Spike Lee makes a powerful political statement with BlacKkKlansman: a modern-day masterwork

Acclaimed writer/director Spike Lee has returned with his newest joint and he is back with a vengeance, for BlacKkKlansman is a force to be reckoned with. Lee’s film is a true story about a black man named Ron Stallworth (played by John David Washington) who infiltrates the Ku Klux Klan. Sound ridiculous? It is. This is a movie that, conceptually, shouldn’t work, but somehow it is one of the most enthralling, hilarious, and powerful films of the year.

When it comes to politics, Lee is no stranger: in BlacKkKlansman he takes many controversial issues head on such as police brutality, the state of the nation, and the potential racism of the current president. He takes on all of these issues magnificently in a 1970s setting, which furthermore enforces his point that not much has changed between then and now. One would think that a historical drama about the KKK would be an exploration into history, but that is not what the movie has in store. Lee wants to shine a mirror up to every American citizen and ask them, “Are you content with the current state of society?”

Despite all of the politics, Lee still crafts a thrilling and fun ride throughout, and actually makes this one of the funniest films of the past couple months. Much of that humor is executed so well because of Adam Driver (Kylo Ren in Star Wars: The Force Awakens and The Last Jedi), who plays the white man that physically appears in the form of Ron Stallworth at the Klan rallies. Driver is easily the standout in this film: he shows a spectrum of emotional depth, becomes one of the most likeable characters, and is at the center of the most complex and nail-biting scenes. Washington also shines as the lead role; he talks quite a bit like his all-too-famous father (Denzel), but also shows that he is an excellent actor in his own right.

One detail about BlacKkKlansman that I truly did not expect going in, was that I would get to know these Klan members. Lee portrays them not as truly evil people, but as normal citizens that just happen to have a severely misguided look at society. The film in no way supports these hateful people, but it takes the same approach that Ron Stallworth does when looking at the Klan: fascinated by what drives them and how they became to think the way they do.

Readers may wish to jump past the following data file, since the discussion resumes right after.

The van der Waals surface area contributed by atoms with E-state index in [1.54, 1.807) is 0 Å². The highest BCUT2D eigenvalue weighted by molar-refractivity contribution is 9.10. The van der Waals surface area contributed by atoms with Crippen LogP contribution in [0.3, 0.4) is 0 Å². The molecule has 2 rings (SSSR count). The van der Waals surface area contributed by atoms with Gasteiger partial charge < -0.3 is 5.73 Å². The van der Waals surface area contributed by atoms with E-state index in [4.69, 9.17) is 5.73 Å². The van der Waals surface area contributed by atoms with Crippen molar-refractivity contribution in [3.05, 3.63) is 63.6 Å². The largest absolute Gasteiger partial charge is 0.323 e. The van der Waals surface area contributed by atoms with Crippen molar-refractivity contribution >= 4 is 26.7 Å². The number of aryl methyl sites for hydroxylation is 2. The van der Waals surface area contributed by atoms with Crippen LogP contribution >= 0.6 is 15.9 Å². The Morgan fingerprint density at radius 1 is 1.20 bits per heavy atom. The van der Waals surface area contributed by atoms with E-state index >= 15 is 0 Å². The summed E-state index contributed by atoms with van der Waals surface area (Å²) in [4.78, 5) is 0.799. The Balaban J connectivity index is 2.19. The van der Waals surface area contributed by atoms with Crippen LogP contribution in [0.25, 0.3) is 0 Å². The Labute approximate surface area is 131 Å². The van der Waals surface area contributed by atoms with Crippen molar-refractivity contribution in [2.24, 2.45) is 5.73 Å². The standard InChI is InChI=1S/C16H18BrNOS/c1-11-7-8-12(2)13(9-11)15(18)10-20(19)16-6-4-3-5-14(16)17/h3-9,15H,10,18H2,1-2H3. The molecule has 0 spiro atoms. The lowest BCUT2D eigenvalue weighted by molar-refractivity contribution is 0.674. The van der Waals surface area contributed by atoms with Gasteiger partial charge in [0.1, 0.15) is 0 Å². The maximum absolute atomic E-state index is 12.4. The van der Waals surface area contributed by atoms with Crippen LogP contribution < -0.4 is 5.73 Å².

The flaws this movie contains are quite minimal. Only small things stood out, such as a rally scene in the beginning that lasted about a minute too long (but it was so well shot that I didn’t mind), or the fact that I could, for the most part, tell which events were true and which weren’t (but the script was so well written that, again, I didn’t mind). The only outstanding flaw seemed to be that Stallworth himself was not given much background, but even this was pushed under the surface by the complexity of the events happening on screen.

BlacKkKlansman is important. Not everybody will agree with the political message it sends, but it is still one heck of a roller-coaster ride from beginning to end. It is funny, timely, well-acted, emotional, and a whole bunch of other qualities that Oscar voters should eat right up.

At the end of the movie, despite having laughed through the majority of it, nearly all of the audience in my theater was crying. That’s the type of impact that the message of BlacKkKlansman creates.

BlacKkKlansman is is in theaters everywhere now and it is rated R for language throughout, including racial epithets, and for disturbing/violent material and some sexual references.

-by Joel Alexander

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